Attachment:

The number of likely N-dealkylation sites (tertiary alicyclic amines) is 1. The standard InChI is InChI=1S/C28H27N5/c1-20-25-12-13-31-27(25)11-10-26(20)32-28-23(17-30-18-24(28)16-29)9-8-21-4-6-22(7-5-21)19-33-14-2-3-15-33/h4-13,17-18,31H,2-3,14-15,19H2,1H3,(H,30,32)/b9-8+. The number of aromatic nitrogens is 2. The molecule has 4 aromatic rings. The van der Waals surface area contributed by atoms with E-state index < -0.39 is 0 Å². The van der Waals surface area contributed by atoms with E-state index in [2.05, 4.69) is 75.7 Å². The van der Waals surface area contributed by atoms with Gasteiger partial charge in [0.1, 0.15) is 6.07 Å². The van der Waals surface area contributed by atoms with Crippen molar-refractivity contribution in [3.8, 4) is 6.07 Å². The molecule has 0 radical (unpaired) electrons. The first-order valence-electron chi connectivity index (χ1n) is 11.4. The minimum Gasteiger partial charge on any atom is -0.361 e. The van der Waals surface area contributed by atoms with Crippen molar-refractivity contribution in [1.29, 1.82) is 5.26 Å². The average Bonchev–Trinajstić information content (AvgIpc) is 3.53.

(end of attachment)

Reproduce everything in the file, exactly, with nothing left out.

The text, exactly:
The number of likely N-dealkylation sites (tertiary alicyclic amines) is 1. The standard InChI is InChI=1S/C28H27N5/c1-20-25-12-13-31-27(25)11-10-26(20)32-28-23(17-30-18-24(28)16-29)9-8-21-4-6-22(7-5-21)19-33-14-2-3-15-33/h4-13,17-18,31H,2-3,14-15,19H2,1H3,(H,30,32)/b9-8+. The number of aromatic nitrogens is 2. The molecule has 4 aromatic rings. The van der Waals surface area contributed by atoms with E-state index < -0.39 is 0 Å². The van der Waals surface area contributed by atoms with E-state index in [2.05, 4.69) is 75.7 Å². The van der Waals surface area contributed by atoms with Gasteiger partial charge in [0.1, 0.15) is 6.07 Å². The van der Waals surface area contributed by atoms with Crippen molar-refractivity contribution in [3.8, 4) is 6.07 Å². The molecule has 0 radical (unpaired) electrons. The first-order valence-electron chi connectivity index (χ1n) is 11.4. The minimum Gasteiger partial charge on any atom is -0.361 e. The van der Waals surface area contributed by atoms with Crippen molar-refractivity contribution in [1.29, 1.82) is 5.26 Å². The average Bonchev–Trinajstić information content (AvgIpc) is 3.53.